Nunsense coming soon to Volunteer State

This semester Volunteer State Community College’s Theater program is working on a play called Nunsense.

The event is a musical comedy play that will have singing, dancing and laughing.

There will be auditions for any Vol State student who love to sing, act and dance.

Auditions will occur on Feb. 9-11, from 6-8 p. m. and will take place in the Wemyss Auditorium in Caudill Hall.

“I’m very excited to be auditioning for Nunsense,”said Logan Kemp, a Vol State student and actor.

Edmon Thomas, professor of communication and theater, will be directing the play. He said he is looking for highly motivated people who can sing, act and dance.

He is mostly looking for female actors but there are a few male roles in the play.

This play has two lead roles and Thomas is looking for two females to play the part
of Sister Mary Regina and Sister Robert Anne.

Nunsense was created by Dan Goggin, who is an American writer, composer and lyricist.

The play was written in 1985 and since then has been translated into 21 different languages.

Nunsense is about a nun who accidently poisons and kills 52 of her sisters, and is in need of money. They start a fundraiser to raise money to bury their nun sisters who died from food poisoning.

To raise money, they put on shows in a school auditorium that is set up for the play Grease.

This musical comedy has tap dancing, ballet, singing and comedy zingers.

Vol State students with their student IDs are free.

For other attendees, tickets are five dollars.

The musical will also have a live band performance from the Vol State band.

They will be providing the background music for all the singing and dancing.

“I’m really excited for the music and theater departments coming together to put on a great show,” said William York, stage manager who will be working along side Thomas.

York will be setting up the stage and getting the cast ready for opening night in March.

Thomas, who will be overseeing the casting and rehearsal, said he is very excited about the play. “It will be a fun musical comedy that all ages from kids to adults can enjoy,” said Thomas.

Changes coming to African American Student Union

One of Volunteer State Community College student clubs, African American Student Union (AASU), is going through changes.
Zachary Ford, former vice president, stepped down and transferred authoritative power to Ashlyn Challenger.
Challenger says she is a little “nervous” but “excited” about being the new president.
She said she is looking forward to learning new things and influencing students in a positive way.
“Our goal for the semester is to … empower one another and to promote positivity,” said Challenger.
February is Black History Month and with its arrival, the Gallatin campus has events lined up each week.
This Wednesday, Feb. 4, Poet Odd Rod will perform in the Mary Cole Nichols Tiled Dining Room at 12:30 p.m.
He will share his personal story of overcoming the odds.
The annual Soul Food Luncheon, AASU’s most largely attended event, is scheduled for Wednesday, Feb. 11 at noon in the Carpeted Dining Room.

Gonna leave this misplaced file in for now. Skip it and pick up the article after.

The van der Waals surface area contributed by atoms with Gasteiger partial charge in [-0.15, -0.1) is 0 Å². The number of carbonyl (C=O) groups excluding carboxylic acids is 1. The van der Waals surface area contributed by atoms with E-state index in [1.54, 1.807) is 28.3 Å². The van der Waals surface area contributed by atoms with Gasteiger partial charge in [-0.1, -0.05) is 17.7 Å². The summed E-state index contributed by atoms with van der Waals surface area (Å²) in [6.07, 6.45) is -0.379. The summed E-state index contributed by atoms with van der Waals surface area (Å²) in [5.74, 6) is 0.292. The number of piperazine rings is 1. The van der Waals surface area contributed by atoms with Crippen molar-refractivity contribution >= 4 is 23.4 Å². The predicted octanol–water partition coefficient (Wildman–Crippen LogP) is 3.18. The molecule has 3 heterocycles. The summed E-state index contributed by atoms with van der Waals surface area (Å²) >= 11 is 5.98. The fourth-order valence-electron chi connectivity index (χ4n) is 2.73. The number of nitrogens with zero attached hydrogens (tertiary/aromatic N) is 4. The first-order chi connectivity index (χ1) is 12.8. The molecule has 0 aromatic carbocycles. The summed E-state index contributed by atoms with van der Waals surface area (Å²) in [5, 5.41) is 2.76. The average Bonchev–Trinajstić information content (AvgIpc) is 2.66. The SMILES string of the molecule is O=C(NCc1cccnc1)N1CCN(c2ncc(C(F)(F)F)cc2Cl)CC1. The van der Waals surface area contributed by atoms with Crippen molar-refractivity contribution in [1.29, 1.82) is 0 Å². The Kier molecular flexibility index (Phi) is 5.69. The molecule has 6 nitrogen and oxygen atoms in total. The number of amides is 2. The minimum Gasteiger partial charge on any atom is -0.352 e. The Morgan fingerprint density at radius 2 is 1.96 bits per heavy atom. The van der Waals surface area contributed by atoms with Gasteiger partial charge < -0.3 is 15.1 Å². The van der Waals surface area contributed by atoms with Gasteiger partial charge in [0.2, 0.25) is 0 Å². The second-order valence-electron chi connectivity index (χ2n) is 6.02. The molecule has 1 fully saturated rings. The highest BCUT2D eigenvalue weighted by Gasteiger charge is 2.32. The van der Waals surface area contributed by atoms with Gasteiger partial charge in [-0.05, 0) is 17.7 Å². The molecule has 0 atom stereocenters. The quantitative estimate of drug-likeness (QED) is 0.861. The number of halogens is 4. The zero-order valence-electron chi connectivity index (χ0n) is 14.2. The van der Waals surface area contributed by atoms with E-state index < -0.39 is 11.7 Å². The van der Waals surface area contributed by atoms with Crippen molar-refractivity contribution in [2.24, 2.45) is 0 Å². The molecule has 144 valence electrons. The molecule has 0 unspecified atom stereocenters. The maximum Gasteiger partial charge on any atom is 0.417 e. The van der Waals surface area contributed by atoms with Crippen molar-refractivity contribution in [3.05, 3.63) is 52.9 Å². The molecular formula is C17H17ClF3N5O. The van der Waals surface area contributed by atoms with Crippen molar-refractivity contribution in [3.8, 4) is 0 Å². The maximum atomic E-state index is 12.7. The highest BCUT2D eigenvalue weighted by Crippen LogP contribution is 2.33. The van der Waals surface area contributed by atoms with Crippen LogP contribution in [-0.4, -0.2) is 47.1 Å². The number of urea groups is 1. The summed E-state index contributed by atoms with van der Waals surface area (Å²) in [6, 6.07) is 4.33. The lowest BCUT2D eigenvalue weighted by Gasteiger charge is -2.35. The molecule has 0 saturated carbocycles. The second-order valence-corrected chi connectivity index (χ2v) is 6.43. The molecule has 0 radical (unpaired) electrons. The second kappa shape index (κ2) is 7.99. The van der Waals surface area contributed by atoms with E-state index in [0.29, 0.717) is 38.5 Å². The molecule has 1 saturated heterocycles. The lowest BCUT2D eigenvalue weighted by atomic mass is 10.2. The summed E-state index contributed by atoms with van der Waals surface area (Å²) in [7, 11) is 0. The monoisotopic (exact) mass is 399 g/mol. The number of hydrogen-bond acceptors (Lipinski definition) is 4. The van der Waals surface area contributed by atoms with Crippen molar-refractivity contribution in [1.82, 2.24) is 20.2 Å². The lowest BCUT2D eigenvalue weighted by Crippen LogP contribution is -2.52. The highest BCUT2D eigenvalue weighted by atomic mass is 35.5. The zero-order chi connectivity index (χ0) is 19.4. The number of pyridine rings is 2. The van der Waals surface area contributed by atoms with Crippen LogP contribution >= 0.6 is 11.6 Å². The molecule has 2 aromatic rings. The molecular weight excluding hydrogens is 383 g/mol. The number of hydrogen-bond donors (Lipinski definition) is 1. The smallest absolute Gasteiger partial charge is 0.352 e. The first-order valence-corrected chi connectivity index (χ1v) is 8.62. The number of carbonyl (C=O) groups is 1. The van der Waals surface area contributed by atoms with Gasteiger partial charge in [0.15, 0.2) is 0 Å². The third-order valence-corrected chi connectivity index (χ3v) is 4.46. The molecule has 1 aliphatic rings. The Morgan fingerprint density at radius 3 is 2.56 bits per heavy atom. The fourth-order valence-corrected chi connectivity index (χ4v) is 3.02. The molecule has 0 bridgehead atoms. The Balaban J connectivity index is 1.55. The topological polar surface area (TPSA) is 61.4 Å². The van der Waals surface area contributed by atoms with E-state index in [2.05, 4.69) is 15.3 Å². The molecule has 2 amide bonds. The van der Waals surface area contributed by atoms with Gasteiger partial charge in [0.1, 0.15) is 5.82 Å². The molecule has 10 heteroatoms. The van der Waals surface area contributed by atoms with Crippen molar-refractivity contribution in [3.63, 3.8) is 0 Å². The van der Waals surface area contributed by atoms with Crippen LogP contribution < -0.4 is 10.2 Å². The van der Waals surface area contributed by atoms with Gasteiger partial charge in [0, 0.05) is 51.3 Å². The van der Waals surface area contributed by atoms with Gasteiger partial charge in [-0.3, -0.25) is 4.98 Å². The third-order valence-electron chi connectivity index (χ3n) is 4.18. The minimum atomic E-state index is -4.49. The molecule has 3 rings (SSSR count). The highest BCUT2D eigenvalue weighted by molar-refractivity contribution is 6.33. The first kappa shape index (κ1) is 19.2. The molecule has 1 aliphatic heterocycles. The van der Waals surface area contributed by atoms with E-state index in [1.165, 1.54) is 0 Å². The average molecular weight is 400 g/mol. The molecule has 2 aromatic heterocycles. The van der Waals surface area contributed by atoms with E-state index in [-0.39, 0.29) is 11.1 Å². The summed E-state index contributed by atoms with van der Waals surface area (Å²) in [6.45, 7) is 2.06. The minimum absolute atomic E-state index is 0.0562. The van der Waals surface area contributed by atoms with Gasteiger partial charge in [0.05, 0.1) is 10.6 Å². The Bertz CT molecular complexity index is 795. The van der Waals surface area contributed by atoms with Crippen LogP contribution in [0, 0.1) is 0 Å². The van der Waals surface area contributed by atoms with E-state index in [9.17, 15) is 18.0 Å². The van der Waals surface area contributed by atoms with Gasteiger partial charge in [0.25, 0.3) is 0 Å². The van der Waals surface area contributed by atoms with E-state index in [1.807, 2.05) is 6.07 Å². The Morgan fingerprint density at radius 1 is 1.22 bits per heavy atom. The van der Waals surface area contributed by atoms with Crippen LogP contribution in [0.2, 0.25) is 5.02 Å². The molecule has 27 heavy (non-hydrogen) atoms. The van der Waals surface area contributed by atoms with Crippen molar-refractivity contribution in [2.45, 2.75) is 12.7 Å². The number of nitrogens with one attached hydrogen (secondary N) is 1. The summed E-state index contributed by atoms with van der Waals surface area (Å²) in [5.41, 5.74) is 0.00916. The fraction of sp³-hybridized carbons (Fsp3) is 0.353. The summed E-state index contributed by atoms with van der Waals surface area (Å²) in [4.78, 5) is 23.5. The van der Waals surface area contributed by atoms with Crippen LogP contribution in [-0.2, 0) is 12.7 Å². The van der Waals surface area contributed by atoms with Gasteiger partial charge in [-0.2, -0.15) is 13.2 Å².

“This event is open to all Vol State students and the focus will be Black Literary Figures,” said Ford.
Beginning at 12:30 p.m. on Thursday, Feb. 19, Lunch and Learn will take place in the Carpeted Dining Room.
Attendees are encouraged to bring their own lunches.
Drinks and desserts will be provided by the office of Student Life and Diversity Initiatives (SLDI).
Directly afterward there will be a concert.
The annual Black History Recognition Luncheon is scheduled for Wednesday, Feb. 25, at 12:30 p.m. in the Carpeted Dining Room.
Students must RSVP prior to the event through SLDI in the Wood Campus Center, Room 215.
In addition to these on-campus events, AASU also has regular scheduled meetings each Monday at 10 a.m. and Thursday at 12:30 p.m. in the student lounge, located in first floor of the Wood Campus Center.
This is subject to change “depending on the schedule of who joins the club on Welcome Days,” said Challenger. According to Colossians 3:13 – 14, “Continue putting up with one another and forgiving one another freely even if anyone has a cause for complaint against another. But besides all these things, clothe yourselves with love, for it is a perfect bond of union.”
AASU is currently seeking a Vice President and a Treasurer. If interested, stop by the table on Welcome Day, this Thursday, between 10 a.m. and noon or email achallenger@volstate.edu.

Taking the initiative can change your life for the better

To be frank, I had no inkling to become the editor-in-chief of this school’s newspaper. I was asked to apply for the position because I became a surprisingly active and constant member in the club under the previous editor’s reign.

I really did not want to be the boss due to all that pressure to perform and keep on top of everything and be the figurehead to the other club members. The thought of myself in that leadership role made me shiver. My heart sank with apprehension when I was hired for the job.

I passed the most basic qualifications, but I had no knowledge about newspapers, how they were run or how I was supposed to run one. I was petrified.

Do you know how many people beside myself applied for the editor’s position? Zero. There was no option B.

There are two possible explanations for why that was. One, nobody knew that the position was available for application or two, they knew but nobody wanted the job.

Do not get me wrong; I do not regret applying and having the position I have. I am so thankful for this opportunity that has caused me to grow, learn and experience things I never imagined would happen in my life.

However when I began to wrap my mind around the concept of little ole’ me becoming the confident, organized and decisive editor The Settler needed, I was reeling from the unreality of it.

“Never be afraid to fail. Failure is only a stepping-stone to improvement. Never be overconfident because that will block your improvement,” said Tony Jaa.

My job keeps me busy and is often stressful, but I would not trade it for the simpler life I had before. Now I’ve gotten a taste of the business and it’s given me a new perspective on how I can make a difference.

This experience has helped me develop useful skills and allowed me to meet and connect with more people. It was a scary transition for a wallflower like me, but it was unmistakably worth it.

I was afraid to take this job and adjusting to my position and responsibilities was a bit rocky, but if I had to do it all again, knowing what I know now, I would still take the job.

“I would rather regret the things I have done than the things I have not,” said Lucille Ball.